Friday April 13, 2:30pm, DSC 254
Enacting and supporting institutional change aimed at implementing active learning in undergraduate mathematics
Dr. Wendy Smith
University of Nebraska-Lincoln
UNL has worked to reform precalculus through calculus 2 (P2C2) since 2011, and has seen significant increases in passing rates (e.g., College Algebra rose to and has been sustained at 80% after a historical passing rate of around 60%). The department undertook reforms holistically and systematically, in collaboration with a national network of faculty all working to change the culture around P2C2 courses. Dr. Smith will share what UNL has done, what the impact of the changes have been, the current work, and next steps.
Dr. Wendy Smith is the Associate Director of UNL's Center for Science, Mathematics and Computer Education. As a former middle level mathematics teacher and current mathematics education researcher, Dr. Smith's research has focused on studying change at the individual (attitudes, beliefs and knowledge), group (impact of professional development on teachers and their students), and institution levels (education policy and institutional change).
Friday September 2nd, 3pm, DSC 116
Scalable Machine Learning on Big Data Graphs (Cool Math Talk)
Oracle Data Cloud
A graph structure can be a great way to store and represent highly connected data. When this data is "big data", special tools are needed for access and analysis. In this talk we will give an overview of some popular distributed data processing tools like Apache Hive and Spark, which can be used to analyze graphs with hundreds of billions of edges. Several algorithms for graphical data structures will be discussed. We will outline the workflow for a production-ready machine learning model on a graph and discuss common issues that arise when working with big data.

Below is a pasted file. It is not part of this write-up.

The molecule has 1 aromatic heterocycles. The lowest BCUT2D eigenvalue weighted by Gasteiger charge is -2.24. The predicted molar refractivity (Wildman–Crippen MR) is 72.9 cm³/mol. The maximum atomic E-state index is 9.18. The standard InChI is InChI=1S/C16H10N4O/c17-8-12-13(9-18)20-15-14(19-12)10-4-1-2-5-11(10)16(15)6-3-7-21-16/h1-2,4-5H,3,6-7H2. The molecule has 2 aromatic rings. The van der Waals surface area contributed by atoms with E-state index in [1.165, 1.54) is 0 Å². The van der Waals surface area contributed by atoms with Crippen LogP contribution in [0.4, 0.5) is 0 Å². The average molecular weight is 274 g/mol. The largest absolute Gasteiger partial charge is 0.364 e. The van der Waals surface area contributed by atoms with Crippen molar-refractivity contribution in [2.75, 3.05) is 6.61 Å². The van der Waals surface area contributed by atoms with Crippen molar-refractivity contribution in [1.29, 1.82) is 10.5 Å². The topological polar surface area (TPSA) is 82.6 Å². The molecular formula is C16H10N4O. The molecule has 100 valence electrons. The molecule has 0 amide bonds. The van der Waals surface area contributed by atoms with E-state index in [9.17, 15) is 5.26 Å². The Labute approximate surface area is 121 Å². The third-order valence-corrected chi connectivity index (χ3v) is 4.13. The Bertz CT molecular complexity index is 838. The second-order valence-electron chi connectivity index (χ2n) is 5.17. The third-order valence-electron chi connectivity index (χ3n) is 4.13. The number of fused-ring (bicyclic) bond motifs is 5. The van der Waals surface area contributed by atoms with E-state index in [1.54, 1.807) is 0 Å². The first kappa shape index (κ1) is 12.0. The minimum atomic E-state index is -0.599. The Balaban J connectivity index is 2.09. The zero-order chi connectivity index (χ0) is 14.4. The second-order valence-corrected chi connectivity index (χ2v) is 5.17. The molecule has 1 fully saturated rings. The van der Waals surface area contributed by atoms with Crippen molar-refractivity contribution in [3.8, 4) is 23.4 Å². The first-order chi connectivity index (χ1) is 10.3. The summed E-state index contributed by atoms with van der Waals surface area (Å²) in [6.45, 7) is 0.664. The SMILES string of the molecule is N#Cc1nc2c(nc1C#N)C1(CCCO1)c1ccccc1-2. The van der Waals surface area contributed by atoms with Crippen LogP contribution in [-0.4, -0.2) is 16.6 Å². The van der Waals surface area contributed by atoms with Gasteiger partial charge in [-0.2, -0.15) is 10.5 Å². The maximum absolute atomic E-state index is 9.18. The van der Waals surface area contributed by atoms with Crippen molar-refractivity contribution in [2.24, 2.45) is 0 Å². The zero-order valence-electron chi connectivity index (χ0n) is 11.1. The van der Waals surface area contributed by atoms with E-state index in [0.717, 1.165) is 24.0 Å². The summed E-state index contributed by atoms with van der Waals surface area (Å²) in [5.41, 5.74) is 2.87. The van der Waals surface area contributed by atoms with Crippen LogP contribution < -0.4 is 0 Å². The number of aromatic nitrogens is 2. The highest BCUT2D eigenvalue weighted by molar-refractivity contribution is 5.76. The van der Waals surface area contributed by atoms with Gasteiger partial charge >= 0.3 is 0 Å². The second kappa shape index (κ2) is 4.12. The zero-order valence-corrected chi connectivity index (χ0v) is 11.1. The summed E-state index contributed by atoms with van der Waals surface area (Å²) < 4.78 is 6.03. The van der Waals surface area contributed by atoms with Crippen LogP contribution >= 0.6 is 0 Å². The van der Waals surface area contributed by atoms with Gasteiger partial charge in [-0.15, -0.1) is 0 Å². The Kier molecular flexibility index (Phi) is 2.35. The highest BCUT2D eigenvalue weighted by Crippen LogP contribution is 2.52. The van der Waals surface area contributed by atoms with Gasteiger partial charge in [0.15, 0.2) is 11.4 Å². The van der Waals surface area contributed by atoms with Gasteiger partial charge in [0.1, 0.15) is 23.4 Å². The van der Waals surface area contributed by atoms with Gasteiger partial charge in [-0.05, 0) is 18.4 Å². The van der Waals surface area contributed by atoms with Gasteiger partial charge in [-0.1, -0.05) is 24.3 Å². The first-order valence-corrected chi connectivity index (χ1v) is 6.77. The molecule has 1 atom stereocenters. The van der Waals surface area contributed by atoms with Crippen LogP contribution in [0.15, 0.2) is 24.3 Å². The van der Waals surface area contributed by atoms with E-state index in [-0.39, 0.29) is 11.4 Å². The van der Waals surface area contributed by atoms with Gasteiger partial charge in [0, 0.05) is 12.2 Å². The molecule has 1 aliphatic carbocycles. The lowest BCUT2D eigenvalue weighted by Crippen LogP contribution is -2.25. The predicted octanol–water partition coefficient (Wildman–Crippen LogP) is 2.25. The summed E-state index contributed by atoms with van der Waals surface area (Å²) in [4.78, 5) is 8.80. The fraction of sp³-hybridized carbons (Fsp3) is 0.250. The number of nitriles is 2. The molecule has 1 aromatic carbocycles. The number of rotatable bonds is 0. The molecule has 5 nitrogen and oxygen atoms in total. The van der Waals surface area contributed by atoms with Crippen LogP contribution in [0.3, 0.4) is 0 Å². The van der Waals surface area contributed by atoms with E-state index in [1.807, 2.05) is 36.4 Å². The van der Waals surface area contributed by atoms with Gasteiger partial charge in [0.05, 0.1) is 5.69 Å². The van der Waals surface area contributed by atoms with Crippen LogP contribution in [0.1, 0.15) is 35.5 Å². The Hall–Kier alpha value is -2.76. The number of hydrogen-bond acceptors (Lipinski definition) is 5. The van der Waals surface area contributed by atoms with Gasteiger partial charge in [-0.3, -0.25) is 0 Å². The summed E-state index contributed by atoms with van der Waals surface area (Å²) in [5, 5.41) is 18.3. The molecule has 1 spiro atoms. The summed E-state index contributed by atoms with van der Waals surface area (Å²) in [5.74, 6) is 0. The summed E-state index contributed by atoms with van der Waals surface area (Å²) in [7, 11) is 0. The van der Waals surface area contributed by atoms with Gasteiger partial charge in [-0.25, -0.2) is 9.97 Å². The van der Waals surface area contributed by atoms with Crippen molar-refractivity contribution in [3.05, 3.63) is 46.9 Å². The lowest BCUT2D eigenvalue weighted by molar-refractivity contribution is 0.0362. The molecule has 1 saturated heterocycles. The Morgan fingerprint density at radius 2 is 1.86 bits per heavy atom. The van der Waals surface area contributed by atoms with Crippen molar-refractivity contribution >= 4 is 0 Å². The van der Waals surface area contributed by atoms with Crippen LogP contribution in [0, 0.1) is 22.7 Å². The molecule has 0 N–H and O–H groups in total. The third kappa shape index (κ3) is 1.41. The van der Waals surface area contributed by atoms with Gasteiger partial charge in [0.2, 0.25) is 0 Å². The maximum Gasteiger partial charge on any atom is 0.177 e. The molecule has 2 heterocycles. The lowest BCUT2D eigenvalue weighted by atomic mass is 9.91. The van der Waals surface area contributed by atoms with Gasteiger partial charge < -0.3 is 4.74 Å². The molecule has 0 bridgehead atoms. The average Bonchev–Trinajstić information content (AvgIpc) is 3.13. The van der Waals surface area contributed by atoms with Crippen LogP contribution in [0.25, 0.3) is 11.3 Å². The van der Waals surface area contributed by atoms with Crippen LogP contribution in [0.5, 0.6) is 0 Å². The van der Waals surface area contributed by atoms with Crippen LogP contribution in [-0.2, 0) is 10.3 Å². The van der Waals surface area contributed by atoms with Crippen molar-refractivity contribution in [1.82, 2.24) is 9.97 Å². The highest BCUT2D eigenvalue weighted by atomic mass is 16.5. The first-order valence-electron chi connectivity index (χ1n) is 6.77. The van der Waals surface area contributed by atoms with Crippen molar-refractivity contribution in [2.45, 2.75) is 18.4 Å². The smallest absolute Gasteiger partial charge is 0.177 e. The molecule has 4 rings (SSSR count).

Friday September 16th, 3pm, DSC 116
Life in High Frequency Trading and a Mathematically Oriented Business Career
Chief Operating Officer of Citadel Execution Services at Citadel Securities
Come learn how mathematics, a core quantitative ability and rigorous problem solving, are extremely useful in the world of business. Hear the story of someone who did not have enough passion for pure mathematics to pursue a career in research or academia, but was able to build on its core skills to eventually run the largest client-facing high frequency trading business in the US. This path included everything from modeling correlation risk while trading mortgage-backed securities in the heat of the financial crisis to identifying and simulating implicit financial risks while advising senior management of the largest financial services firms in the world. See how math has contributed to this path, plays a key role in the highly systematic and automated world of high frequency trading, and ask any questions you have about non-traditional career paths for a math major.